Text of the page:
Search engine optimization practices can be categorized in three ways: SEO practices to include, SEO practices to avoid, and SEO practices that can get your site banned from search engine indexes. Today’s post sorts 39 common SEO practices into the three categories so you’ll know which ones to put into effect and which ones to pass on.
The Good — SEO practices every blog owner should strive to include:
- Create content relevant to your blog’s topic.
- Add fresh content frequently.
- Use keyword phrases.
- Emphasize your keyword phrases with HTML tags such as <strong>Keyword Phrase</strong>.
- Include keyword phrases in your domain name.
- Include keyword phrases in your title tag and meta data. (Tip: Use the WordPress All-in-One SEO Pack plugin)
- Use keyword-rich permalinks.
- Measure your post’s keyword density.
- Use tags for your post title and subheadings.
- Develop quality backlinks — incoming links to your site that are relevant and from popular sites.
- Use anchor text when creating links within your posts.
- Link to other pages within your own site to develop deep links.
- Ensure your graphics have alternate image text.
- Include keyword phrases in the opening paragraph of your posts.
- Check the quality of your outbound links using a free PageRank checking tool.
- Make substantive updates to older pages.
- Make your images clickable to relevant content and use the image’s description field to let viewers know where the link will take them.
- Include a text script of your podcasts. (Search engine bots can’t “read” audio files)
- Ensure your site is hosted by a reputable host. (Read their spamming policy and check the server’s up-time percentage)
- Make sure your site’s theme has clean code. (Search engines can’t read badly written code and will ignore those pages instead of indexing them. For more information about this, read “My Personal Reasons for Choosing WordPress.”)
The Bad — SEO practices every blog owner should avoid:
- Flash — not only do flash sites load slowly and annoy viewers, flash cannot be read by spiders, and therefore no flash content can be indexed. If you must use flash on your blog, make sure you include alternative image text.
- Frames — frames aren’t supported by some browsers and are skipped by some search engine spiders. If you must use frames, include a <noframes> page with a good description of the page.
- Overuse of external links — Use links when necessary to enhance your viewer’s experience and expand their knowledge, but overuse of external links dilutes the quality of your own site’s content.
- Image-only navigation — if you use image links for your blog’s navigation, include a text link as well.
- Over-optimization of keyword phrases — keep your keyword phrase percentage within the recommended 3-5% range.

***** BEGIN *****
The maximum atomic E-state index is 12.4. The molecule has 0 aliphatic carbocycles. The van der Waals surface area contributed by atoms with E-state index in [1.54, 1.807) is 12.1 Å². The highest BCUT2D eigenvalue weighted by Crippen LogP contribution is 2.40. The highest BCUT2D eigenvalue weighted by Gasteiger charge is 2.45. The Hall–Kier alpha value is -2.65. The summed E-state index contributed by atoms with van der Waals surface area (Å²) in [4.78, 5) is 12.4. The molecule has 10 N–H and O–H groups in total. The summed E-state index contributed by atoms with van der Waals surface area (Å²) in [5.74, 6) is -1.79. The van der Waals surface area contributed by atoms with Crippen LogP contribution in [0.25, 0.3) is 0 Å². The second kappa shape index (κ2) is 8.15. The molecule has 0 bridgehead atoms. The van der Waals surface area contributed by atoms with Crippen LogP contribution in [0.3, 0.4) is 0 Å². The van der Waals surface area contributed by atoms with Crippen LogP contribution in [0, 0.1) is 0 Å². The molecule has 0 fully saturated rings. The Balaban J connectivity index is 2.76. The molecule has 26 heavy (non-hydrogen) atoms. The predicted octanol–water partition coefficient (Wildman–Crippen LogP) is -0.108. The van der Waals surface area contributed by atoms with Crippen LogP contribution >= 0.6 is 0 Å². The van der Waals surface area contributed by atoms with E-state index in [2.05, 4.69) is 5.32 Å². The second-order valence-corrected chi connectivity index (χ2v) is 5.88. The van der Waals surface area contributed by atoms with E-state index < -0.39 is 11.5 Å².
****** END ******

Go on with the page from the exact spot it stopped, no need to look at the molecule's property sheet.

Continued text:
- Misspellings — check the spelling on your posts before publishing to ensure your content is properly indexed.
- Link Farms — do not link to link farms.
- Link-only Pages — if you create a link page, include relevant descriptions with the links. Search engines sometimes equate link-only pages with spam.
- Frequent Minor Corrections — updating your old content is good for SEO, however, make the updates useful and substantive. Minor changes to old content, especially frequent ones, may give the appearance that you’re only doing the updates to attract attention of search engines.
- Repeated Links on Same Page — avoid including duplicate links on the same page. This appears spammy to search bots.
- Link Exchanges — participating in deliberate link circles and link exchanges (Blogger A links to C and C links to B, etc.) may give the appearance to search engines that you are buying inbound links.
- Duplicate Content — duplicate content appears spammy to search engines.
- Broken Links — periodically check your links and mend broken links.
- Buying Links — you should never buy inbound links in hopes of increasing your search engine rankings. Instead, develop a consistent link-building strategy that includes good tactics.
The Ugly — SEO practices that can get your blog banned from search engines:
- Copyright Infringement — know the law about fair use and quoting, but when in doubt, ask the author’s permission.
- Improper Redirects — use the permanent 301 redirect (found within your domain registrar’s admin panel). Otherwise, search engines may think you’re a spammer by attempting to display one url but directing viewers to another site.
- Invisible Images — some spammers use links within 1-pixel square images, which cannot be seen by humans. The best practice is to never include image links for single-pixel images.
- Invisible Text — matching text to the background color or making it so small it can’t be seen (i.e. 1-pixel) is a practice by many spammers. Don’t do it.
- Cloaking — this practice includes displaying search-engine friendly content to the search engines to attain high rankings but directing those who click on the search engine results to completely different content.
You’ve heard this many times before, but the best SEO practices center around relevancy and reader relationships. Write great, informative content with your readers in mind, then go back through your post and tweak it by ensuring you’ve included a good percentage of keyword phrases (3-5%), and you’ll naturally climb higher within the search engine results pages.
Until next time,